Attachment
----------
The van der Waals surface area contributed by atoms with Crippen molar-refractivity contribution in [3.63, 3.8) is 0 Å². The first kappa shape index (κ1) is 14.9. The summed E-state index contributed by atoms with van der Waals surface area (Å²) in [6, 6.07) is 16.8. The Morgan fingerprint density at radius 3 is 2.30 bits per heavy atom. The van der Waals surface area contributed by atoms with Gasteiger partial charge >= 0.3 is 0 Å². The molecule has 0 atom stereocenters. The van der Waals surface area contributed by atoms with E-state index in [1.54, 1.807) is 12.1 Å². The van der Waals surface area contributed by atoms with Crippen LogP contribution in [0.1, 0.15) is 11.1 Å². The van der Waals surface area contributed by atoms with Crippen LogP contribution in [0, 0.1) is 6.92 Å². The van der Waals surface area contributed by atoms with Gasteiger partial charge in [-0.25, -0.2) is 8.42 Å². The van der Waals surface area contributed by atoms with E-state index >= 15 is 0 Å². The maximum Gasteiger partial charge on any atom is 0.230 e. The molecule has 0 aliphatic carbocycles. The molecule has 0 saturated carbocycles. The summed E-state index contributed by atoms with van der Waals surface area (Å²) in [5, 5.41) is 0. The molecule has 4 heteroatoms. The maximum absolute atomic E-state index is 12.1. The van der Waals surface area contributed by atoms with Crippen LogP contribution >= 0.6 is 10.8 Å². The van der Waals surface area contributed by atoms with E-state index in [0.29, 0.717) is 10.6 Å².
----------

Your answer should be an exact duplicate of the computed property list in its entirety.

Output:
The van der Waals surface area contributed by atoms with Crippen molar-refractivity contribution in [3.63, 3.8) is 0 Å². The first kappa shape index (κ1) is 14.9. The summed E-state index contributed by atoms with van der Waals surface area (Å²) in [6, 6.07) is 16.8. The Morgan fingerprint density at radius 3 is 2.30 bits per heavy atom. The van der Waals surface area contributed by atoms with Gasteiger partial charge >= 0.3 is 0 Å². The molecule has 0 atom stereocenters. The van der Waals surface area contributed by atoms with E-state index in [1.54, 1.807) is 12.1 Å². The van der Waals surface area contributed by atoms with Crippen LogP contribution in [0.1, 0.15) is 11.1 Å². The van der Waals surface area contributed by atoms with Crippen LogP contribution in [0, 0.1) is 6.92 Å². The van der Waals surface area contributed by atoms with Gasteiger partial charge in [-0.25, -0.2) is 8.42 Å². The van der Waals surface area contributed by atoms with E-state index >= 15 is 0 Å². The maximum Gasteiger partial charge on any atom is 0.230 e. The molecule has 0 aliphatic carbocycles. The molecule has 0 saturated carbocycles. The summed E-state index contributed by atoms with van der Waals surface area (Å²) in [5, 5.41) is 0. The molecule has 4 heteroatoms. The maximum absolute atomic E-state index is 12.1. The van der Waals surface area contributed by atoms with Crippen LogP contribution >= 0.6 is 10.8 Å². The van der Waals surface area contributed by atoms with E-state index in [0.29, 0.717) is 10.6 Å².